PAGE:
After I came to this conclusion, I started to notice the ostracism of the lesbian, gay, bisexual and transgender lifestyle in my school and how teachers did nothing to correct the ignorance that flowed around their classrooms. One kid actually gave a PowerPoint presentation on how he believed that being gay was wrong and how all gay men should be sent to live on a secluded island in the middle of nowhere. One girl continues to use the excuse that it’s how a person is raised. A person can blame their parents for their own ignorance for only so long. After awhile, the way a person sees the world becomes entirely their own. But this is partially the reason why I GIVE A DAMN.

The other reason I GIVE A DAMN is because of my friends. I have been lucky enough to befriend people who not only share my beliefs, but also have the courage to stand for what they believe in and they don’t give a damn about what anyone thinks of them. These people include others students as well as my guidance counselor and a teacher. They stood completely behind me when I wanted to start a Gay-Straight Alliance at my school.

I also think about some of my friends’ futures and if they decide to marry the ones that they love. I want to know that they will have the same rights as I do. I want to know that they will always know that someone is with them in the fight for justice and equality.

“I am not gay, although I wish I was, just to piss off homophobes.” -Kurt Cobain

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My Secret

Jun 18th, 2013 06:12 PM By Christopher Matthews

I have always believed in God for my entire life. I also believe that religion should never be used to discriminate against anyone. I know not everyone is perfect and I know that we can accept anyone who is gay. I know that some of my co-workers believe in God. I also told a couple of them about me being a gay man. They still love me for who I am and accept me for what I am. I also have heard in the news about lesbians and gay men getting beaten up over their sexual orenitation. I just think it is wrong and nobody should allow it to happen.

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I Am What I Am

Jun 04th, 2013 06:36 PM By Randell

I have always been monogamous to either a female partner or male partner. I am married and my partner is female. I have chosen to be monogamous, but that doesn’t change what I know of myself – that I am bisexual. I have been surrounded by conservative and non-tolerant, well-meaning ‘Christians’ all my life.

I am now on the other side of 50 and have a daughter who I hope will not be deeply disappointed that her dad is bisexual. Many who I have revealed my orientation to chose to bury their heads in the sand or believe that I was ‘confused’ because I was sexually abused as a child. I commend the brave act of those who have stood up for themselves in recent years.

I am constantly exposed to negative words that are the opposite of love and acceptance. I am active in music and the spoken word in church, but careful not to be forward regarding what I’ve guarded in my heart most my life. My wife knows, and a few in my family and they’re not convinced, so I leave it as it is. It doesn’t bother me that I’m bisexual, but it does bother me that I did not have the courage to be open and honest about my orientation. I also regret that I never allowed love to grow with my male partners of the past and chose rather to hurt them by leaving.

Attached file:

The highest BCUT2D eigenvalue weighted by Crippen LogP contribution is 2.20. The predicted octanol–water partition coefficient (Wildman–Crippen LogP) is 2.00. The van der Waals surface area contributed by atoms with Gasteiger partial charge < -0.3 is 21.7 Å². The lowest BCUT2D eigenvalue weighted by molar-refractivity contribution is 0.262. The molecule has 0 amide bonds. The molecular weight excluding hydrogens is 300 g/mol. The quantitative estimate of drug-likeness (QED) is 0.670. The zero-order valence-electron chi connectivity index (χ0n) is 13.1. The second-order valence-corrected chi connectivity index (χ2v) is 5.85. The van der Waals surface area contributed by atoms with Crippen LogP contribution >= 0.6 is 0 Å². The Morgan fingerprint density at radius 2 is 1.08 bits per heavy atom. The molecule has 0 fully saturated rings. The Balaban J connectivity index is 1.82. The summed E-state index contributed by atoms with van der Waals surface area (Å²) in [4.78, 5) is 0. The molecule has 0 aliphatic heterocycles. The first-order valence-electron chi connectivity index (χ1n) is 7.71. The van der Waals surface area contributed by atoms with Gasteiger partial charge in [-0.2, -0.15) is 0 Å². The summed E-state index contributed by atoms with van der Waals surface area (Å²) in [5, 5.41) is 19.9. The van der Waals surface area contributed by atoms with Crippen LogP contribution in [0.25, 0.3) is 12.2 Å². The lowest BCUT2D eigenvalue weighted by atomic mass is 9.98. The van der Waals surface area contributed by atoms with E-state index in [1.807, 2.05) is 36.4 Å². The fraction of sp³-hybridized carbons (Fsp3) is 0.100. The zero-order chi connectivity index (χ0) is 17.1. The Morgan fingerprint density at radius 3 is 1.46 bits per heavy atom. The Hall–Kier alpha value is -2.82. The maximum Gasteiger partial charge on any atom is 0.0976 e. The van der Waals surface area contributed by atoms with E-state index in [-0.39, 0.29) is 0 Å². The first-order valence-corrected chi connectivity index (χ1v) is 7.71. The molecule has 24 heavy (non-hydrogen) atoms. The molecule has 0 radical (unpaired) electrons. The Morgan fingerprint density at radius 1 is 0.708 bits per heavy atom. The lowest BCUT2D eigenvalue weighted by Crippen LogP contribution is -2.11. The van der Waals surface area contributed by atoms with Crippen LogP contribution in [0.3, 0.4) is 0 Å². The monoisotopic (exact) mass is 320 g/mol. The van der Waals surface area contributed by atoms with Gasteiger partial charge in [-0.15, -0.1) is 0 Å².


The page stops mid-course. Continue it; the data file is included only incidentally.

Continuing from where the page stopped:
It’s ironic that I’m not believed, but I’m not ready to shout it on the rooftops either.  I do give a damn. I love my wife and daughter and I’m not going to leave them, but monogamy in a heterosexual relationship doesn’t change my bisexuality.

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Segregation?

Jun 04th, 2013 06:33 PM By Samantha

Ever since I can remember, I’ve been bisexual. I knew I liked a girl the way I liked boys in first grade but I didn’t really understand what that was at the time. Over the years I learned and because of the town I was in, I was too afraid to come out to anyone but my closest friends.

I come from a town that consists of 2000 people and a lot of churches. I’m a southern Baptist and never really got why people said if someone was homosexual that they were going to hell. In the bible it says that it doesn’t matter what you do, as long as you believe in Jesus as God’s only son and believe in what he did for us all then you are saved.

As the years went by I became more and more comfortable with coming out. I had met a girl that was also bisexual and I fell in love with her. We just couldn’t be together because we knew that even though some people would be okay with it, the majority wouldn’t and her parents would never let us see each other again.

One day, at my school, two girls who were known lesbians got caught making out. It caused such a stir that some people tried to start a movement. One guy started making and putting up posters telling gays to get out of the school and a lot of people who I grew up with tried to start a petition to get homosexuals and bisexuals moved to a different building. I was so torn up about it that I was scared to go to school for a while. I couldn’t believe that people had started acting that way. People I grew up and were close to started hating me and I lost a lot of friends because of my sexual preference.

I’ve been lucky enough to be accepted by my family but I know that there are many others who have to go through what I went through. I participated openly in the National Day of Silence and was kicked out of my church because of it. I’m ready for change. I lost someone I loved, was scared of my school, lost friends, and I was judged by those who teach tolerance.

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Holding On To My Faith

Apr 09th, 2013 06:35 PM By April

I am a bisexual woman. I have been in a relationship with one of the most wonderful women I have ever met, for a couple of years now. Up until my early twenties I had only been with men, which felt very natural to me, and never even really thought of being with a woman. At a certain point, I did think about it, and it didn’t feel unnatural to me. I have never struggled with my sexuality or my feelings toward either sex, it just is what it is, and I have found that I have loved people based on who they are as a person, not their gender.